Thanks again to jclau00 for suggesting the addition of this info and the example.

    Last edited by JTL; 07-19-2005 at 05:59 PM.

  5. #5
    Join Date
    Jul 2005
    Posts
    2

    Good tips I need help

    after buying the S2 i found there was no sport mode
    why is that and how can overcome it ?
    I like taking action photos and keeping things simple.

    thanks

  6. #6
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    Please Don't Post Questions in This Thread

    Please don't post questions here. Start a new thread. This thread is for people contributing TIPS! Thanks...

  7. #7
    Join Date
    Jun 2005
    Location
    Gainesville, Florida
    Posts
    102

    Not a tip but a warning

    Hi JTL,

    The tip list has grown a bit since I got them from you via PM. The one that really caught my eye was about the IS not working when shooting in vertical format. I wonder how many shots I've botched by doing that?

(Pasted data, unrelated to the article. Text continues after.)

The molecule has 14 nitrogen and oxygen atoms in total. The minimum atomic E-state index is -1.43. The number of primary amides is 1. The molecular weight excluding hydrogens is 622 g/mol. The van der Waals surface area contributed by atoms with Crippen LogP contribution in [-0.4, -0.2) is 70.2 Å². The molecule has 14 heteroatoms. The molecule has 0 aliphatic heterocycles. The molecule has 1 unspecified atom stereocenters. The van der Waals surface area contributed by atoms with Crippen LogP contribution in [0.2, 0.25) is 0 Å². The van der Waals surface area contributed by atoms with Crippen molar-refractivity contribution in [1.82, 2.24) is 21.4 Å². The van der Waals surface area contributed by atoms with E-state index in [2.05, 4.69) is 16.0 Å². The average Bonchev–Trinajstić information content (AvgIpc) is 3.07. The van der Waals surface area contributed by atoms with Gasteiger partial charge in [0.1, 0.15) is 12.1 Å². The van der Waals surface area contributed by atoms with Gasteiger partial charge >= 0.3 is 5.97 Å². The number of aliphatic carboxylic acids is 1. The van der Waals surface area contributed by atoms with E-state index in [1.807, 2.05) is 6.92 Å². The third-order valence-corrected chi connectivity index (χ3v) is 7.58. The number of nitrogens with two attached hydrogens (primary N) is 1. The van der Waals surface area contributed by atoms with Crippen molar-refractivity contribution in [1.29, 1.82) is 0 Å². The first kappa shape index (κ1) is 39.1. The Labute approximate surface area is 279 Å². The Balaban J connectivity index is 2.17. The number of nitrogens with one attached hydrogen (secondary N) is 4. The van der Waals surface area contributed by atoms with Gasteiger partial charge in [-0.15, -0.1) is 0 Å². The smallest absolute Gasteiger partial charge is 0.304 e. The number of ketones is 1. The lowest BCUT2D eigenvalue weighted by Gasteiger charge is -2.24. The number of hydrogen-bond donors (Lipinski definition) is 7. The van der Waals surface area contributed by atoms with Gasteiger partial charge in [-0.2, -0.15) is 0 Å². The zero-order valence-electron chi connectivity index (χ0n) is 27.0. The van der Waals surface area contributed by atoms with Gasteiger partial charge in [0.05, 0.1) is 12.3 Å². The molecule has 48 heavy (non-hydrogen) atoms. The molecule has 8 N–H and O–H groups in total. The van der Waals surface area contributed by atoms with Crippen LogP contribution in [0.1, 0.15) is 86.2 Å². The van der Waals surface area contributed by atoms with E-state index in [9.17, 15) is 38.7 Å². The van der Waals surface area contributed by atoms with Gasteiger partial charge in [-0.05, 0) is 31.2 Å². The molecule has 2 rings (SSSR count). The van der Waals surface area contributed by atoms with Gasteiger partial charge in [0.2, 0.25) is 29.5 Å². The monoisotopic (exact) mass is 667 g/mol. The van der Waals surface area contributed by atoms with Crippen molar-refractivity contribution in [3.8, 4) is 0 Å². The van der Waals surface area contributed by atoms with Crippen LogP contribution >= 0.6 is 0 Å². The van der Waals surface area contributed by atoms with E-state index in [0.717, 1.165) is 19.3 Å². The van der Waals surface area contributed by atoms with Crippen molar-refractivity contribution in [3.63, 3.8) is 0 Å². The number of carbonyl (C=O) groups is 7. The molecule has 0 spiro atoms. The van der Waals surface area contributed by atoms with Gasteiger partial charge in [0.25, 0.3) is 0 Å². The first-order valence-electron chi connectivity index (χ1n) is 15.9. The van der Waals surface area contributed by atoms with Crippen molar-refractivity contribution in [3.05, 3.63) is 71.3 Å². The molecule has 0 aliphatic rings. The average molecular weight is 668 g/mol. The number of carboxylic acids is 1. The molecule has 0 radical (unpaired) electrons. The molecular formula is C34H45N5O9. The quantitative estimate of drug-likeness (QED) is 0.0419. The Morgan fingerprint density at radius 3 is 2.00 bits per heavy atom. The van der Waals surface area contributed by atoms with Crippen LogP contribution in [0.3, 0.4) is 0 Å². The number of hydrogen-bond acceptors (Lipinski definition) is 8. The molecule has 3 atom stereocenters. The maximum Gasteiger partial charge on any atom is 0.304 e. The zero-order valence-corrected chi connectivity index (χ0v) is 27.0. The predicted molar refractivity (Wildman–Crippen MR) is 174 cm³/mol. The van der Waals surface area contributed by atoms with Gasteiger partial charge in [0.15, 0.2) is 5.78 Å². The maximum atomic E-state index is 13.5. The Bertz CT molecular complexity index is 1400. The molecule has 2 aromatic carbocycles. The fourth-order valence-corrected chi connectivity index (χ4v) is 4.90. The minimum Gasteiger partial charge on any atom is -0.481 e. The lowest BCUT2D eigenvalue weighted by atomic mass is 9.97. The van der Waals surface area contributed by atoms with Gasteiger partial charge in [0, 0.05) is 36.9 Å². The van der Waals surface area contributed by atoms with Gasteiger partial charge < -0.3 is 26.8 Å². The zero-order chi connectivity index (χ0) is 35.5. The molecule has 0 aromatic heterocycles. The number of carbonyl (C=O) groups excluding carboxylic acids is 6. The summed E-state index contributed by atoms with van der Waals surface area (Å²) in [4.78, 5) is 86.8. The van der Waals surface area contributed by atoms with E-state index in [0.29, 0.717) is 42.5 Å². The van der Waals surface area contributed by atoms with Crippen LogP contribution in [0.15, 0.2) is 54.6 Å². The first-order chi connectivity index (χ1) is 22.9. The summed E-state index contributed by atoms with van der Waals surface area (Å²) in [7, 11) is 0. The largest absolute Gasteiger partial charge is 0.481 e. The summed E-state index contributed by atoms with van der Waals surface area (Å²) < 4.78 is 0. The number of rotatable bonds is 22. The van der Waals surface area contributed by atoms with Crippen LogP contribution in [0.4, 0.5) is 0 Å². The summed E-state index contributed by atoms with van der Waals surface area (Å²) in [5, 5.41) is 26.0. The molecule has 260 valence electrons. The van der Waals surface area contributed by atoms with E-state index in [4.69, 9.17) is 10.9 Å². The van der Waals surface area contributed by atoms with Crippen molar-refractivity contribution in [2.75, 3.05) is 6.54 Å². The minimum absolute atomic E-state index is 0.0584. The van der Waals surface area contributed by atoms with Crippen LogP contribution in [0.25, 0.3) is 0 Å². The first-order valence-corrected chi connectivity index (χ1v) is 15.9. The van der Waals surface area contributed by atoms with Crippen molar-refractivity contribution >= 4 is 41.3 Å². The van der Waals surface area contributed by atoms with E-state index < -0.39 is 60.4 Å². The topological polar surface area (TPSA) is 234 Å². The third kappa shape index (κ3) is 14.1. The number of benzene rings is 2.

Speaking of blunders, I set the C mode up to photograph hovering hummingbirds (fast shutter speed, higher ISO) not realizing that the ISO is a global setting and will not be just for that C mode preset you make. I found out the hard way because a bunch of beach sunrise pictures I took the next day were a lot grainier than they needed to be. I only discovered my error later in the day and set the ISO back to 100.

    Scatamousche

  8. #8
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    Mar 2005
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    Quote Originally Posted by scatamousche
    I set the C mode up to photograph hovering hummingbirds (fast shutter speed, higher ISO) not realizing that the ISO is a global setting and will not be just for that C mode preset you make. I found out the hard way because a bunch of beach sunrise pictures I took the next day were a lot grainier than they needed to be. I only discovered my error later in the day and set the ISO back to 100.

    Scatamousche